(JTA) — The settlement of a lawsuit focused on control of the San Francisco-area’s $600 million Koret Foundation will result in the founder’s widow and its longtime president leaving the foundation’s board.
Under the settlement, Susan Koret, widow of founder Joseph Koret, is retiring from the board immediately. Tad Taube, a foundation trustee for the past 37 years, will retire on April 1, according to a news release issued Thursday by Susan Koret and the foundation and reported by J., the Jewish news weekly of Northern California.
Susan Koret’s lawsuit accused Taube of granting millions of dollars to projects that she claims were outside the scope of the foundation’s original mission of helping the poor and aiding Jewish communities in Northern California’s Bay Area and Israel.
The news release did not say whether there were any monetary damages awarded as part of the settlement.
Susan Koret has been the foundation’s board chair, a position she was granted for life by her late husband. Taube also chairs his own charitable organization, Taube Philanthropies, based in Belmont, California.
“The Koret Foundation will continue its programs in furtherance of charitable, educational, religious, scientific and literary purposes, including charitable giving to the Jewish community,” the release said.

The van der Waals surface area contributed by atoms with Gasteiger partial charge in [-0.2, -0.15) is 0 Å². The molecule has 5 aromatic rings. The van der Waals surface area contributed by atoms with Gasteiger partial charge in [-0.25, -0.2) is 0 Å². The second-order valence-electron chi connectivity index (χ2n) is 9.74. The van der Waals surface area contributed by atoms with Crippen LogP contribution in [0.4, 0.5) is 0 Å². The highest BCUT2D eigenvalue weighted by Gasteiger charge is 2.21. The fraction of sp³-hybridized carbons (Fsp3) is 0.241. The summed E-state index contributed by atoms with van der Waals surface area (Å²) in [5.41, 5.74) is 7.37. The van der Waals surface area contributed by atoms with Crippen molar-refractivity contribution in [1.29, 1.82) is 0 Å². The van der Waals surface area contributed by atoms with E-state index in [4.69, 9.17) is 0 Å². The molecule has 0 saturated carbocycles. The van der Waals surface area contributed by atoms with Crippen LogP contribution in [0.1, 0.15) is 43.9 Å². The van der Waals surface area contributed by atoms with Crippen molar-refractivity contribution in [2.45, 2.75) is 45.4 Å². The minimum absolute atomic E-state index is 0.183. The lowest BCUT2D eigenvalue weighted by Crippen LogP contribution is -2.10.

The settlement was approved Sept. 28 by San Francisco Superior Court Judge Curtis Karnow.
“The proposals are exactly right, the settlement is reasonable, it places the interests of the foundation above the individuals,” Karnow said from the bench, ending a case that evolved from a feud between Koret and Taube, who lead two of the Bay Area’s largest philanthropies centered on issues involving Judaism and Israel.
Susan Koret filed suit in 2014 seeking to have Taube and former Koret general counsel Richard Greene removed from the board of the $600 million foundation, according to J.
The lawsuit further demanded recovery of millions of dollars that Susan Koret claimed were granted to projects outside the scope of her husband’s original mission of helping the poor and aiding Jewish communities in the Bay Area and Israel.
The suit accused Taube of diverting Koret Foundation funds to Jewish projects in his native Poland — including the Polin Museum of the History of Polish Jews in Warsaw, which opened in 2014 — as well as to conservative U.S. groups such as Stanford University’s Hoover Institution.
Susan Koret also contended the foundation had losses of about $34 million because of actions taken by Taube and other board members, including the untimely sale of Bay Area real estate and expenses related to the Hoover Institution and other causes.